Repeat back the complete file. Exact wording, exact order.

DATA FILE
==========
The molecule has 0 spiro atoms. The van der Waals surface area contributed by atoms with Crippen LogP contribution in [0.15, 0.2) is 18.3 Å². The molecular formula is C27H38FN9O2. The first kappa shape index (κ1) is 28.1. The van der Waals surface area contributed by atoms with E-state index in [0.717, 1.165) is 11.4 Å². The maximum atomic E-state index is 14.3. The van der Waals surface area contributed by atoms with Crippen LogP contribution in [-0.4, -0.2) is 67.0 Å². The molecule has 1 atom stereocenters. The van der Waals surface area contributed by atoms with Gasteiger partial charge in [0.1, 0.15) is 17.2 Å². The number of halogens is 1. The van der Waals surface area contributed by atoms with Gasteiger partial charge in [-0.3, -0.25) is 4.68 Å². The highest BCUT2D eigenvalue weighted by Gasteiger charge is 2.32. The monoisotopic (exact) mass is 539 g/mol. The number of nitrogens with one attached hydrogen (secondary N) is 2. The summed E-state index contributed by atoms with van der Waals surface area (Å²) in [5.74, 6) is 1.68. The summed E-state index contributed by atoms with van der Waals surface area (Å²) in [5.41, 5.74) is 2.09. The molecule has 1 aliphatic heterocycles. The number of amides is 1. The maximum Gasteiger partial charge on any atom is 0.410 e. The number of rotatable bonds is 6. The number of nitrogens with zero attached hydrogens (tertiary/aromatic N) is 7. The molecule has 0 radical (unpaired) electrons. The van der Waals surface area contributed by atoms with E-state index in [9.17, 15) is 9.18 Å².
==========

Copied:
The molecule has 0 spiro atoms. The van der Waals surface area contributed by atoms with Crippen LogP contribution in [0.15, 0.2) is 18.3 Å². The molecular formula is C27H38FN9O2. The first kappa shape index (κ1) is 28.1. The van der Waals surface area contributed by atoms with E-state index in [0.717, 1.165) is 11.4 Å². The maximum atomic E-state index is 14.3. The van der Waals surface area contributed by atoms with Crippen LogP contribution in [-0.4, -0.2) is 67.0 Å². The molecule has 1 atom stereocenters. The van der Waals surface area contributed by atoms with Gasteiger partial charge in [0.1, 0.15) is 17.2 Å². The number of halogens is 1. The van der Waals surface area contributed by atoms with Gasteiger partial charge in [-0.3, -0.25) is 4.68 Å². The highest BCUT2D eigenvalue weighted by Gasteiger charge is 2.32. The monoisotopic (exact) mass is 539 g/mol. The number of nitrogens with one attached hydrogen (secondary N) is 2. The summed E-state index contributed by atoms with van der Waals surface area (Å²) in [5.74, 6) is 1.68. The summed E-state index contributed by atoms with van der Waals surface area (Å²) in [5.41, 5.74) is 2.09. The molecule has 1 aliphatic heterocycles. The number of amides is 1. The maximum Gasteiger partial charge on any atom is 0.410 e. The number of rotatable bonds is 6. The number of nitrogens with zero attached hydrogens (tertiary/aromatic N) is 7. The molecule has 0 radical (unpaired) electrons. The van der Waals surface area contributed by atoms with E-state index in [9.17, 15) is 9.18 Å².